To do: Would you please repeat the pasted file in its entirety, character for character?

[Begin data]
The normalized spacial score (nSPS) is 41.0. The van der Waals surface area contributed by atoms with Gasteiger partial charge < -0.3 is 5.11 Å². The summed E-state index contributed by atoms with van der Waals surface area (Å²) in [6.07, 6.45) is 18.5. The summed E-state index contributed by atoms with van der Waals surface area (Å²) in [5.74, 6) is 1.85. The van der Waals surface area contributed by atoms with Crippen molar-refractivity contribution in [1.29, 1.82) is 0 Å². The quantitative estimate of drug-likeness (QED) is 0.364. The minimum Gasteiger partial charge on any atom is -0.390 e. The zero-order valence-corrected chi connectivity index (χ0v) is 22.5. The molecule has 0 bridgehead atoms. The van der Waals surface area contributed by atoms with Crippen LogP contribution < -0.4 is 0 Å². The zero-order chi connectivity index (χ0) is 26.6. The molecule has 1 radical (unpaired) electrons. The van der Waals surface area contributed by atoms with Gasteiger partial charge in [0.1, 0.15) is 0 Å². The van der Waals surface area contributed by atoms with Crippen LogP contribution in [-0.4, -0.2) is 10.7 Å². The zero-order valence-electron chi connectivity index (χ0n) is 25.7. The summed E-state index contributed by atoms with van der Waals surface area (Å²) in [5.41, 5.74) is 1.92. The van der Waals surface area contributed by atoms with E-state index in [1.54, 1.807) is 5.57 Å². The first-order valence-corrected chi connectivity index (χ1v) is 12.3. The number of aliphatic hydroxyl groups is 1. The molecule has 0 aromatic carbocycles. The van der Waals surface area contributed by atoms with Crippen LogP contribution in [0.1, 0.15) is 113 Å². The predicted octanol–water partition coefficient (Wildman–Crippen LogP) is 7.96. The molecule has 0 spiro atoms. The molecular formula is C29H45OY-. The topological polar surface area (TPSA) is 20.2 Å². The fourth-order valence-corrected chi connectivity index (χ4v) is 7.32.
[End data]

The normalized spacial score (nSPS) is 41.0. The van der Waals surface area contributed by atoms with Gasteiger partial charge < -0.3 is 5.11 Å². The summed E-state index contributed by atoms with van der Waals surface area (Å²) in [6.07, 6.45) is 18.5. The summed E-state index contributed by atoms with van der Waals surface area (Å²) in [5.74, 6) is 1.85. The van der Waals surface area contributed by atoms with Crippen molar-refractivity contribution in [1.29, 1.82) is 0 Å². The quantitative estimate of drug-likeness (QED) is 0.364. The minimum Gasteiger partial charge on any atom is -0.390 e. The zero-order valence-corrected chi connectivity index (χ0v) is 22.5. The molecule has 0 bridgehead atoms. The van der Waals surface area contributed by atoms with Crippen LogP contribution < -0.4 is 0 Å². The zero-order chi connectivity index (χ0) is 26.6. The molecule has 1 radical (unpaired) electrons. The van der Waals surface area contributed by atoms with Gasteiger partial charge in [0.1, 0.15) is 0 Å². The van der Waals surface area contributed by atoms with Crippen LogP contribution in [-0.4, -0.2) is 10.7 Å². The zero-order valence-electron chi connectivity index (χ0n) is 25.7. The summed E-state index contributed by atoms with van der Waals surface area (Å²) in [5.41, 5.74) is 1.92. The van der Waals surface area contributed by atoms with E-state index in [1.54, 1.807) is 5.57 Å². The first-order valence-corrected chi connectivity index (χ1v) is 12.3. The number of aliphatic hydroxyl groups is 1. The molecule has 0 aromatic carbocycles. The van der Waals surface area contributed by atoms with Crippen LogP contribution in [0.1, 0.15) is 113 Å². The predicted octanol–water partition coefficient (Wildman–Crippen LogP) is 7.96. The molecule has 0 spiro atoms. The molecular formula is C29H45OY-. The topological polar surface area (TPSA) is 20.2 Å². The fourth-order valence-corrected chi connectivity index (χ4v) is 7.32.